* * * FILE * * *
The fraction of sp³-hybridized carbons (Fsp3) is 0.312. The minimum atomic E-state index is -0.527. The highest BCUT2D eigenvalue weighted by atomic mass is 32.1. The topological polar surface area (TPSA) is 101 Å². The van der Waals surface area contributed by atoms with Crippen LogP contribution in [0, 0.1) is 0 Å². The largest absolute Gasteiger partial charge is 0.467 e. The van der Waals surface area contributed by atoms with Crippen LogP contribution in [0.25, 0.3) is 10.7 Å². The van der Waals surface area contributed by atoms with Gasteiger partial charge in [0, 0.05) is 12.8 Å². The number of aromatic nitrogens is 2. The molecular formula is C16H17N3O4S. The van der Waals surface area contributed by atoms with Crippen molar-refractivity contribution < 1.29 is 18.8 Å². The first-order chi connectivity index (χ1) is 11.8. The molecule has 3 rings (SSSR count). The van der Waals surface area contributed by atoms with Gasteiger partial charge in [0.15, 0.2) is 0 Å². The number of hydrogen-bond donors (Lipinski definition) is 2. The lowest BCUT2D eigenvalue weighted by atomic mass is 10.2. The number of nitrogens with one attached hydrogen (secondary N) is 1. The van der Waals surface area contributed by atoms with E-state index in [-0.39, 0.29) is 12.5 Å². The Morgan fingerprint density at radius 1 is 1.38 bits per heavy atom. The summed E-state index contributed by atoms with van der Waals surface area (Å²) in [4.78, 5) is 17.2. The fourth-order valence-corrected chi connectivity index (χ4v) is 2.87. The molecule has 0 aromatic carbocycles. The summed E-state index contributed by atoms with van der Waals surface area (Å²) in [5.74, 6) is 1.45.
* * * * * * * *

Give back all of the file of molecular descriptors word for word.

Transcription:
The fraction of sp³-hybridized carbons (Fsp3) is 0.312. The minimum atomic E-state index is -0.527. The highest BCUT2D eigenvalue weighted by atomic mass is 32.1. The topological polar surface area (TPSA) is 101 Å². The van der Waals surface area contributed by atoms with Crippen LogP contribution in [0, 0.1) is 0 Å². The largest absolute Gasteiger partial charge is 0.467 e. The van der Waals surface area contributed by atoms with Crippen LogP contribution in [0.25, 0.3) is 10.7 Å². The van der Waals surface area contributed by atoms with Gasteiger partial charge in [0, 0.05) is 12.8 Å². The number of aromatic nitrogens is 2. The molecular formula is C16H17N3O4S. The van der Waals surface area contributed by atoms with Crippen molar-refractivity contribution < 1.29 is 18.8 Å². The first-order chi connectivity index (χ1) is 11.8. The molecule has 3 rings (SSSR count). The van der Waals surface area contributed by atoms with Gasteiger partial charge in [0.15, 0.2) is 0 Å². The number of hydrogen-bond donors (Lipinski definition) is 2. The lowest BCUT2D eigenvalue weighted by atomic mass is 10.2. The number of nitrogens with one attached hydrogen (secondary N) is 1. The van der Waals surface area contributed by atoms with E-state index in [-0.39, 0.29) is 12.5 Å². The Morgan fingerprint density at radius 1 is 1.38 bits per heavy atom. The summed E-state index contributed by atoms with van der Waals surface area (Å²) in [4.78, 5) is 17.2. The fourth-order valence-corrected chi connectivity index (χ4v) is 2.87. The molecule has 0 aromatic carbocycles. The summed E-state index contributed by atoms with van der Waals surface area (Å²) in [5.74, 6) is 1.45.